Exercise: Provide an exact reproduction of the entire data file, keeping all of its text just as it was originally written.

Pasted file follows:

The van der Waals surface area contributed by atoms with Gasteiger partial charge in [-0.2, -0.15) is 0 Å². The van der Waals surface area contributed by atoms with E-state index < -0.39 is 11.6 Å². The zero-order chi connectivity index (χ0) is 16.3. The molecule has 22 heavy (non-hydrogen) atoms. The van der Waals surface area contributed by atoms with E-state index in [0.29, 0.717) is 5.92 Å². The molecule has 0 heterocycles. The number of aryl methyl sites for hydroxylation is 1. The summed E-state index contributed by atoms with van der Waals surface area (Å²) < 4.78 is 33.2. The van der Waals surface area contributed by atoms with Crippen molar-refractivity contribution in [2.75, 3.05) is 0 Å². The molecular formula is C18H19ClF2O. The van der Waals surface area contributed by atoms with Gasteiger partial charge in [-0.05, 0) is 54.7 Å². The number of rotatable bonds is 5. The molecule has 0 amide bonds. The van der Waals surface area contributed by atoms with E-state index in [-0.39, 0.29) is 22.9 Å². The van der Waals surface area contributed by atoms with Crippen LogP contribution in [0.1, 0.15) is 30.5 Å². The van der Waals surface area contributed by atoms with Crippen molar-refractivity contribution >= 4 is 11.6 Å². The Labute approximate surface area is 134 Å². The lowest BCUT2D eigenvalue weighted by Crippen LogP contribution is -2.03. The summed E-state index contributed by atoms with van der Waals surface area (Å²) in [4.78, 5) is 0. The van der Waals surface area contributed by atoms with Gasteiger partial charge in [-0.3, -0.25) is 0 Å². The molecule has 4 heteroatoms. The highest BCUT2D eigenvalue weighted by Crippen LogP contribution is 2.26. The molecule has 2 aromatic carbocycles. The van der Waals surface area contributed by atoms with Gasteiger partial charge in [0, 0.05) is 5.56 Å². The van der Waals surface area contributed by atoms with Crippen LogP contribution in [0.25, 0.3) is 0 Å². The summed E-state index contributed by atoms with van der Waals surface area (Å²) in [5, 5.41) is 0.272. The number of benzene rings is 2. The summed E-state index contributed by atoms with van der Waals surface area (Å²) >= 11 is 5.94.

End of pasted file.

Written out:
The van der Waals surface area contributed by atoms with Gasteiger partial charge in [-0.2, -0.15) is 0 Å². The van der Waals surface area contributed by atoms with E-state index < -0.39 is 11.6 Å². The zero-order chi connectivity index (χ0) is 16.3. The molecule has 22 heavy (non-hydrogen) atoms. The van der Waals surface area contributed by atoms with E-state index in [0.29, 0.717) is 5.92 Å². The molecule has 0 heterocycles. The number of aryl methyl sites for hydroxylation is 1. The summed E-state index contributed by atoms with van der Waals surface area (Å²) < 4.78 is 33.2. The van der Waals surface area contributed by atoms with Crippen molar-refractivity contribution in [2.75, 3.05) is 0 Å². The molecular formula is C18H19ClF2O. The van der Waals surface area contributed by atoms with Gasteiger partial charge in [-0.05, 0) is 54.7 Å². The number of rotatable bonds is 5. The molecule has 0 amide bonds. The van der Waals surface area contributed by atoms with E-state index in [-0.39, 0.29) is 22.9 Å². The van der Waals surface area contributed by atoms with Crippen LogP contribution in [0.1, 0.15) is 30.5 Å². The van der Waals surface area contributed by atoms with Crippen molar-refractivity contribution >= 4 is 11.6 Å². The Labute approximate surface area is 134 Å². The lowest BCUT2D eigenvalue weighted by Crippen LogP contribution is -2.03. The summed E-state index contributed by atoms with van der Waals surface area (Å²) in [4.78, 5) is 0. The van der Waals surface area contributed by atoms with Gasteiger partial charge in [-0.3, -0.25) is 0 Å². The molecule has 4 heteroatoms. The highest BCUT2D eigenvalue weighted by Crippen LogP contribution is 2.26. The molecule has 2 aromatic carbocycles. The van der Waals surface area contributed by atoms with Gasteiger partial charge in [0, 0.05) is 5.56 Å². The van der Waals surface area contributed by atoms with Crippen LogP contribution in [0.25, 0.3) is 0 Å². The summed E-state index contributed by atoms with van der Waals surface area (Å²) in [5, 5.41) is 0.272. The number of benzene rings is 2. The summed E-state index contributed by atoms with van der Waals surface area (Å²) >= 11 is 5.94.